The contribution of this research stems from combining the different elements of the process. While previous research has dealt with the different components, it tended to focus on each component individually rather than as a part of a dynamic organizational process that governs the relationship among the organization and its stakeholders through effective negotiation behaviors, which are consistent with the components of the learning organizational environment.
Future research in this area is encouraged in order to examine and, in the process, validate findings in different organizational cultural settings. Such research is necessary toward resolving the practical concerns of management, as it deals with internal and external stakeholders. It is also fundamental to the establishment of theoretical frameworks conducive to the advancement of the art of conflict management through effective negotiation processes.
BACKGROUND AND RELEVANT LITERATURE
The Influence of Stakeholders on Learning Environment
Business organizations have been under increasing pressure to learn, change, and adapt, along with taking actions which are ethically acceptable, whilst simultaneously responding to the expectations of multiple stakeholders (Rowley & Gibbs, 2008).
In this context, a diversified knowledge acquisition strategy can be an important competitive weapon (Akerman, 2015). As such the capacity of business organizations to acquire external knowledge is imperative for their renovation and reconfiguration. This, in turn, lends itself to their performance (Martinez-Canas et al., 2012). Accordingly, one of the most important issues for business organizations is the way in which they generate environments that have a high capacity for organizational learning (Guinot et al., 2015).
In this regeneration process, external stakeholders are fundamental instruments to promote a dynamic and effective organizational learning environment. For this purpose, they should be implemented as the main competitive information channel.
Therefore, in order to maintain an effective learning environment, business organizations need to be responsive to their stakeholders and innovative in their relationship processes. As such business organizations need to effectively acquire, distribute, interpret, and store stakeholder-related knowledge (Mena & Chabowski, 2015).
Knowledge transfer is a process that not only increases the amount of organizational knowledge, but also influences performance (Argote & Ingram, 2000). In this process, organizational memory also takes a preponderant role to promote an effective organizational learning environment. However, the existence of a true organizational memory, which can make the difference on the business performance, demands more than simply channeling more knowledge to fill databases (Cross & Baird, 2000).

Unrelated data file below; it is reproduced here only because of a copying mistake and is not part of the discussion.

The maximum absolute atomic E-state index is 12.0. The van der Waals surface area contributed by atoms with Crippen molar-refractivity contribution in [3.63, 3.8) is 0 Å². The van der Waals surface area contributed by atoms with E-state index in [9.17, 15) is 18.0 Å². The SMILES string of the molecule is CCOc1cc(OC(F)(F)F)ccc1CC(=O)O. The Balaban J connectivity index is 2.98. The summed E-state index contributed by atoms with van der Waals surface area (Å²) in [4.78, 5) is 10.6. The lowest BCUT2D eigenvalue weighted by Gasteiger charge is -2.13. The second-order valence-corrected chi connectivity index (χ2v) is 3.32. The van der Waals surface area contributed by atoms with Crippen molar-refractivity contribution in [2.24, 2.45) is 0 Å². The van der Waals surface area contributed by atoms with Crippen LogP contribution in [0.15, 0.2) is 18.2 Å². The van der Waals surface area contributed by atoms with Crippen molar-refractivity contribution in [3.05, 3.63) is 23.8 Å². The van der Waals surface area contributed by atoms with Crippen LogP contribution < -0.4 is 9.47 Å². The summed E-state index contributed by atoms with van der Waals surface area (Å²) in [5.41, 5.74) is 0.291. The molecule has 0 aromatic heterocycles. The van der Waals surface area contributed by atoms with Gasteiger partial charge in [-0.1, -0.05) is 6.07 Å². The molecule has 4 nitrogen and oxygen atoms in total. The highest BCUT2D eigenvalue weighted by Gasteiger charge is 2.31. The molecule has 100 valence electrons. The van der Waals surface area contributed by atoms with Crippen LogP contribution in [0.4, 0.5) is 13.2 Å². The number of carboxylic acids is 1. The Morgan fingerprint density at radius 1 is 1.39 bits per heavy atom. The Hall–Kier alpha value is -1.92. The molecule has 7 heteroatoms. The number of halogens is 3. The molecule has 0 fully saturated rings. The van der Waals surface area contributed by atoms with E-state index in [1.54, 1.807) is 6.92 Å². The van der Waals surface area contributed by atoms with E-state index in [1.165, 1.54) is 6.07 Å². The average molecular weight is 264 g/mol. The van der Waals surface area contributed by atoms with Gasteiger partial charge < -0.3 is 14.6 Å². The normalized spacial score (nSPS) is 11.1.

The effective organization memory truly resides in the minds of its employees and in the relationship that employees tap into an ongoing basis to accomplish work. It can also be embedded in work processes and in products or services offered that have evolved over time and reflect lessons learned from an organization's past experience (Cross & Baird, 2000). This means, for example, that there is a potential loss of organizational memory in companies when experienced employees depart. As such, attention should focus on finding ways to address this issue (Strack et al., 2008). Therefore, an effective relationship between all organization stakeholders should be promoted.
The current knowledge that remains in organizational memory along with the new knowledge acquired from external stakeholders tends to foster organizations to be more efficient in their current operations and competences. This can reinforce the introduction of incremental changes on their products, which means continual improvements of their operations and organizational results (Rabeh et al., 2013).
According to Cross and Baird (2000), two important features are useful for building organizational memory: time and proximity during interaction. This means internal stakeholders working closely together in order to share knowledge and create new competitive resources. Furthermore, close working with external stakeholders must be promoted in order to create stronger relationships. This way, a knowledge network can be created. Therefore, increasing the already existing knowledge base established in the relationship may increase innovation...